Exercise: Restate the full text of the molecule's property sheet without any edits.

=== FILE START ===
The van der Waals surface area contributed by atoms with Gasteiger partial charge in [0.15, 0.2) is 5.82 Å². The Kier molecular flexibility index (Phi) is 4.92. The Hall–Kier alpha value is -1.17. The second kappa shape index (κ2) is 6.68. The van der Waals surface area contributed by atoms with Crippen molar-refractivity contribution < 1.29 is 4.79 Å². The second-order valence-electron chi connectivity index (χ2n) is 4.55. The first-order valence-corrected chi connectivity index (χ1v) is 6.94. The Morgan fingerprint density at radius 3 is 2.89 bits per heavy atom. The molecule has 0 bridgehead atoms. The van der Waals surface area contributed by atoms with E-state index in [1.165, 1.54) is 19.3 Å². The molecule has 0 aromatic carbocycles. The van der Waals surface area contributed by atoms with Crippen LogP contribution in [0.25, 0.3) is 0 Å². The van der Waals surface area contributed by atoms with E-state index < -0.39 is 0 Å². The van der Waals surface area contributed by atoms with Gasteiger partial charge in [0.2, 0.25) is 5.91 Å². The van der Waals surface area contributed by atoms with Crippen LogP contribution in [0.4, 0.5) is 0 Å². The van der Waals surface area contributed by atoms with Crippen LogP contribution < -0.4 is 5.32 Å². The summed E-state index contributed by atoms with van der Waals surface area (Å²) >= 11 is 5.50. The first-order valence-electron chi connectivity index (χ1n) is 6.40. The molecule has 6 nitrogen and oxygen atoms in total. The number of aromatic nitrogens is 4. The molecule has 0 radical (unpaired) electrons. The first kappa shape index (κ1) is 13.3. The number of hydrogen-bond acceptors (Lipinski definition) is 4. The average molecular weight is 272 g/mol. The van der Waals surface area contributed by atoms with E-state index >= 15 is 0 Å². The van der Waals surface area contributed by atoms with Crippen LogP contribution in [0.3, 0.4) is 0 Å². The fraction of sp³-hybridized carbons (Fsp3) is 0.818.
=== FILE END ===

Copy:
The van der Waals surface area contributed by atoms with Gasteiger partial charge in [0.15, 0.2) is 5.82 Å². The Kier molecular flexibility index (Phi) is 4.92. The Hall–Kier alpha value is -1.17. The second kappa shape index (κ2) is 6.68. The van der Waals surface area contributed by atoms with Crippen molar-refractivity contribution < 1.29 is 4.79 Å². The second-order valence-electron chi connectivity index (χ2n) is 4.55. The first-order valence-corrected chi connectivity index (χ1v) is 6.94. The Morgan fingerprint density at radius 3 is 2.89 bits per heavy atom. The molecule has 0 bridgehead atoms. The van der Waals surface area contributed by atoms with E-state index in [1.165, 1.54) is 19.3 Å². The molecule has 0 aromatic carbocycles. The van der Waals surface area contributed by atoms with Crippen LogP contribution in [0.25, 0.3) is 0 Å². The van der Waals surface area contributed by atoms with E-state index < -0.39 is 0 Å². The van der Waals surface area contributed by atoms with Gasteiger partial charge in [0.2, 0.25) is 5.91 Å². The van der Waals surface area contributed by atoms with Crippen LogP contribution in [0.4, 0.5) is 0 Å². The van der Waals surface area contributed by atoms with Crippen LogP contribution < -0.4 is 5.32 Å². The summed E-state index contributed by atoms with van der Waals surface area (Å²) >= 11 is 5.50. The first-order valence-electron chi connectivity index (χ1n) is 6.40. The molecule has 6 nitrogen and oxygen atoms in total. The number of aromatic nitrogens is 4. The molecule has 0 radical (unpaired) electrons. The first kappa shape index (κ1) is 13.3. The number of hydrogen-bond acceptors (Lipinski definition) is 4. The average molecular weight is 272 g/mol. The van der Waals surface area contributed by atoms with E-state index >= 15 is 0 Å². The van der Waals surface area contributed by atoms with Crippen LogP contribution in [0.3, 0.4) is 0 Å². The fraction of sp³-hybridized carbons (Fsp3) is 0.818.